Gardening: Let there be light
Cymbidium. Now there's a name to conjure with. And a lot of people are obviously doing a lot of conjuring because cymbidiums are the most popular orchid for experts and non-experts alike '“ and one of the favourite living gifts on occasions like Mothering Sunday.
And it’s easy to see why. These stunning orchids are among the easiest to grow – although that doesn’t mean they don’t need a certain amount of care and attention, such as ensuring they get good light all year round – especially in winter.
And keeping an eye on the thermometer is also important; Cymbidiums like cooler growing conditions than some other tender indoor orchids, which means a winter temperature of between 10-14C (50-57F). In summer, keep the temperature below 30C (86F).
When you’ve got that right, enjoy the long flowering period which usually means each bloom putting on a show for anything up to eight weeks. Once the blooms have faded, cut down the old stem right to the base.
Cymbidiums need only moderate watering during spring and summer, depending on the conditions. Always water from above, making sure that excess water can drain away – these are orchids which don’t like their roots to be wet.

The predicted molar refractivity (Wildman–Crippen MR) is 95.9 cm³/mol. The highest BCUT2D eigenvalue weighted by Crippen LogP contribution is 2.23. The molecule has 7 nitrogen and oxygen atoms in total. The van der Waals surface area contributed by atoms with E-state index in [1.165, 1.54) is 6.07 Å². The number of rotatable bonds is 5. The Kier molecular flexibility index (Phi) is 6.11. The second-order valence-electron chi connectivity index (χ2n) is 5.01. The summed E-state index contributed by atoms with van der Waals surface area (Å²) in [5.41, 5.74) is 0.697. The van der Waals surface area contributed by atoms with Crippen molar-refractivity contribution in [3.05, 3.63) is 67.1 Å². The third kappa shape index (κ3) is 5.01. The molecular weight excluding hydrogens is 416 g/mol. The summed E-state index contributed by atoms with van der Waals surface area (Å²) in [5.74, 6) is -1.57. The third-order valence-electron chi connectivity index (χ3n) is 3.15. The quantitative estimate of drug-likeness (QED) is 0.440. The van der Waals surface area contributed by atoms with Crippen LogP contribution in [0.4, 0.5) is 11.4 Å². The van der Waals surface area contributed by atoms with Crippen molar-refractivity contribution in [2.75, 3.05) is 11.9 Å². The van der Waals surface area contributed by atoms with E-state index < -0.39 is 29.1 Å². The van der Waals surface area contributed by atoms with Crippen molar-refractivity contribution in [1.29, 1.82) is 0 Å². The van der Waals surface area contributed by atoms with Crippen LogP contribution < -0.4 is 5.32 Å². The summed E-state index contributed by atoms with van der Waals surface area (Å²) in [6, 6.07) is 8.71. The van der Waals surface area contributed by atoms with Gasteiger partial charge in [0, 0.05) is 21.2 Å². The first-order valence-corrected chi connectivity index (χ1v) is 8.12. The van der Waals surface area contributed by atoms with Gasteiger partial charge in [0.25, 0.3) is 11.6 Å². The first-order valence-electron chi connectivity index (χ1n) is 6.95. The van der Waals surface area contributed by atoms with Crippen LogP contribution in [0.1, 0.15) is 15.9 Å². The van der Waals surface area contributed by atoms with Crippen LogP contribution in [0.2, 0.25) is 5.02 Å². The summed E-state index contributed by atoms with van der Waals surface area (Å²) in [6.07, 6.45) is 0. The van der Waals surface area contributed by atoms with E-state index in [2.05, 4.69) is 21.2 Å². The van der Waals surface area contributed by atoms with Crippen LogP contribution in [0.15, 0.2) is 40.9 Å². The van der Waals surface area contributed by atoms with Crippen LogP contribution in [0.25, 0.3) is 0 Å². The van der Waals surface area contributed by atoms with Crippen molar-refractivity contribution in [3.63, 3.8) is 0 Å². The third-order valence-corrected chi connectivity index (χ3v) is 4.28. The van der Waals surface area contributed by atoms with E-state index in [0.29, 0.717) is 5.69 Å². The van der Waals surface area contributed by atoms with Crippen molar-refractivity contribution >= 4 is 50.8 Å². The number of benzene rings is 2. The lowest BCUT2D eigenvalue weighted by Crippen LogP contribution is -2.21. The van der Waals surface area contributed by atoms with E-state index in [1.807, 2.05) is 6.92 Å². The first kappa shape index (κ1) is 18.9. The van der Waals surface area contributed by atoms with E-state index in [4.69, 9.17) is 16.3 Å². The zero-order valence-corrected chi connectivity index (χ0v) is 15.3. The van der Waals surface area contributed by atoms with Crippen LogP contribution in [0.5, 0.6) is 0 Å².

Apply half-strength general liquid fertiliser every third watering in spring and switch to a high potassium specialist orchid fertiliser in summer.
Stop feeding altogether, or feed only occasionally in winter, using a half-strength general liquid fertiliser. Cymbidiums are best repotted in spring just after flowering.
Remove the plant from its pot and if you discover a large clump of tiny bulbs, divide them by sawing through the centre of the clump and the rootball. The pieces should contain no fewer than five of these “pseudobulbs” otherwise flowering will suffer.
Cut off any diseased or dead roots and shorten the remaining healthy roots (the one that are white and firm) to about six inches.
Always use a proprietary orchid compost when you’re repotting and pack it in firmly – loose compost will cause the plant to be unstable and damage the new root tips, stopping them from growing.
Then give the plant a thorough watering ensuring that all the rootball is damp. Drain the plant to prevent the roots from becoming waterlogged.
With luck, the orchid will flourish for another couple of years when it will need repotting again.